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House-Senate Spectrum Talks Stall

House and Senate talks meant to resolve sticking points over spectrum legislation appear to have stalled for now.

Staffers from the House and Senate Commerce committees had been in talks to try to resolve some of the differences between legislation approved by the Senate Commerce Committee in June and GOP draft legislation approved by the House Energy and Commerce Communications and Technology Subcommittee earlier this month.

The draft Energy and Commerce measure was added to the payroll tax package passed by the House Tuesday. Senate Democratic leaders have said the payroll tax package is unlikely to pass the Senate for reasons unrelated to the spectrum bill and President Obama has vowed to veto it if it passes Congress in its current form.

"I'm disappointed that the House has unilaterally stopped negotiating with us on spectrum, but I'm not giving up," Senate Commerce Chairman Jay Rockefeller, D-W.Va., said in a statement late Wednesday. "It's my hope that we can include a compromise in the final year-end package. Although I don't care to negotiate this publicly, we remain open to any good idea. "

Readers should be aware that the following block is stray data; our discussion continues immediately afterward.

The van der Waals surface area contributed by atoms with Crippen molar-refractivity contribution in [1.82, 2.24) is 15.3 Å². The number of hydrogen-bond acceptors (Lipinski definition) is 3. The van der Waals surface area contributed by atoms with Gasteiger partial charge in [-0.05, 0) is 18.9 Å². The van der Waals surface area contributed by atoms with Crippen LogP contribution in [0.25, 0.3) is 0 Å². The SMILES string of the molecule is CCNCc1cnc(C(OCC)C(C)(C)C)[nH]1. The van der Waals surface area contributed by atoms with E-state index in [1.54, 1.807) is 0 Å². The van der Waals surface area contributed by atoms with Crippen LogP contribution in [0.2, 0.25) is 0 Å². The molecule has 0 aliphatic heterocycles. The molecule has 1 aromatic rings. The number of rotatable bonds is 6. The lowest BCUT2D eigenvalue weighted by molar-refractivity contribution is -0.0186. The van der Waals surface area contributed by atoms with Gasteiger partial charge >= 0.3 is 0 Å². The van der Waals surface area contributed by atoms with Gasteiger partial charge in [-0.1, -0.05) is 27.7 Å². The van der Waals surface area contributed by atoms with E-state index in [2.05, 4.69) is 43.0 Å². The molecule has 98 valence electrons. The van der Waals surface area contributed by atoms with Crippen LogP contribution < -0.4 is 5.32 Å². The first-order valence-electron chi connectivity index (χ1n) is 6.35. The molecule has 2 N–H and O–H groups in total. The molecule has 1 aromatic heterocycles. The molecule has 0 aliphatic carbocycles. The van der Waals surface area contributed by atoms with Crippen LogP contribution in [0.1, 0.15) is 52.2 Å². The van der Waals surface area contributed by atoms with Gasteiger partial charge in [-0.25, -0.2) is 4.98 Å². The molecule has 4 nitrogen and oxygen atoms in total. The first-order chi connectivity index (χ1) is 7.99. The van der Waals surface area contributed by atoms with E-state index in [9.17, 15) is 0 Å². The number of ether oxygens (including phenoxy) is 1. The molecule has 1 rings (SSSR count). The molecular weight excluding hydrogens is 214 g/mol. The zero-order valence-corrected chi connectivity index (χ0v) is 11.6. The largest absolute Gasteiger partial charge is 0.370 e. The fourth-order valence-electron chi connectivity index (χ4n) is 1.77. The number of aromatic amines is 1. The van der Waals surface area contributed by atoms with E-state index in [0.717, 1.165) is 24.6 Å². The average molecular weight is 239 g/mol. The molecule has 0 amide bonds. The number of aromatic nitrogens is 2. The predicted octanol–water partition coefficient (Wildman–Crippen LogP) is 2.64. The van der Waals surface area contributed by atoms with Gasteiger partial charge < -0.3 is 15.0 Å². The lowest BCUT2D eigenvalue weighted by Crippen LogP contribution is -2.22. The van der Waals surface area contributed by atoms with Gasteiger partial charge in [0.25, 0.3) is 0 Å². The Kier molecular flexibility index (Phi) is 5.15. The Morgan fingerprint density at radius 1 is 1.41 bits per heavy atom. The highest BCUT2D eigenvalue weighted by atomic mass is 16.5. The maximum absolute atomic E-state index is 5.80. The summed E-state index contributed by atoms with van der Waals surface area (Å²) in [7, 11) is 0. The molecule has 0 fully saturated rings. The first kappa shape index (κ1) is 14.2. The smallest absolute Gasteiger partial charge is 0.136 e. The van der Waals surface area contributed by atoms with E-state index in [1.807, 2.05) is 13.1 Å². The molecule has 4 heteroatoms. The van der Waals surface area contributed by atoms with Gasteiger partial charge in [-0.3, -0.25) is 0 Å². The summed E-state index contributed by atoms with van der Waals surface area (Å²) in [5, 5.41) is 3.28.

Both the House and Senate bills aim to free up more spectrum for wireless broadband and help build a national broadband network for public safety.

Energy and Commerce Communications and Technology Subcommittee Chairman Greg Walden, R-Ore., told reporters earlier Wednesday that discussions with the Senate weren't making enough progress to continue.

"We had a bipartisan vote on the House floor. It's up to the Senate to try to do something here," Walden said. "Why would we negotiate against ourselves?"

Walden said the main problem in talks with his Senate counterparts was the governance structure for the public safety network. He said he and other Republicans on the committee have already given in on a key issue by lifting their opposition to giving a swath of spectrum known as the D-block to public safety for their network.

"We haven't seen much give, and I didn't feel there was any reason to continue those discussions," Walden said. "And you know if it's all going to break down over their governance model or the highway, then maybe public safety has to come out" of the spectrum measure.

But Rockefeller said public safety is his top priority in the spectrum legislation and he would not compromise on the need to build a national network to improve emergency communications. "Frankly, the rest of the spectrum debate is secondary to the needs of our firefighters, cops, and emergency workers," he said.

Rep. Anna Eshoo, D-Calif., the ranking member on Walden's subcommittee, told Tech Daily Dose Wednesday afternoon that she would support passing Rockefeller's bill in the House. Eshoo and other Energy and Commerce Democrats opposed Walden's bill during the subcommittee markup because of concerns with the public safety governance language and other provisions.

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